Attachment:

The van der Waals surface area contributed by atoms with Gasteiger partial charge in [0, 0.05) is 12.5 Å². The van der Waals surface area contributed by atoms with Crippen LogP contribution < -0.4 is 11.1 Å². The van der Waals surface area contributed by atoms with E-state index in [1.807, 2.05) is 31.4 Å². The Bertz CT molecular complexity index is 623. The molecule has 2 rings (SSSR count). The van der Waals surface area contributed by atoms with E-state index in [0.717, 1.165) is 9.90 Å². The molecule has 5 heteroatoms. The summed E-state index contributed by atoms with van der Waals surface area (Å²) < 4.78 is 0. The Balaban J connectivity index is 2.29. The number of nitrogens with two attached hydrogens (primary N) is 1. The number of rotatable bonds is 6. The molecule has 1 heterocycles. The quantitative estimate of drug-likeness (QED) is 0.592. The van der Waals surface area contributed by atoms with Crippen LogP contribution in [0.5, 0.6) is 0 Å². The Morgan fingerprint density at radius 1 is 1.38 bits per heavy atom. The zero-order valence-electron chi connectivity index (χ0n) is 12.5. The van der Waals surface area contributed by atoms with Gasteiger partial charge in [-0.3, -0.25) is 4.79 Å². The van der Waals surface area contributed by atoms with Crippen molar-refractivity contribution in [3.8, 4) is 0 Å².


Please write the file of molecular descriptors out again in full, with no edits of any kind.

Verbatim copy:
The van der Waals surface area contributed by atoms with Gasteiger partial charge in [0, 0.05) is 12.5 Å². The van der Waals surface area contributed by atoms with Crippen LogP contribution < -0.4 is 11.1 Å². The van der Waals surface area contributed by atoms with E-state index in [1.807, 2.05) is 31.4 Å². The Bertz CT molecular complexity index is 623. The molecule has 2 rings (SSSR count). The van der Waals surface area contributed by atoms with E-state index in [0.717, 1.165) is 9.90 Å². The molecule has 5 heteroatoms. The summed E-state index contributed by atoms with van der Waals surface area (Å²) < 4.78 is 0. The Balaban J connectivity index is 2.29. The number of nitrogens with two attached hydrogens (primary N) is 1. The number of rotatable bonds is 6. The molecule has 1 heterocycles. The quantitative estimate of drug-likeness (QED) is 0.592. The van der Waals surface area contributed by atoms with Crippen LogP contribution in [0.5, 0.6) is 0 Å². The Morgan fingerprint density at radius 1 is 1.38 bits per heavy atom. The zero-order valence-electron chi connectivity index (χ0n) is 12.5. The van der Waals surface area contributed by atoms with Gasteiger partial charge in [-0.3, -0.25) is 4.79 Å². The van der Waals surface area contributed by atoms with Crippen molar-refractivity contribution in [3.8, 4) is 0 Å².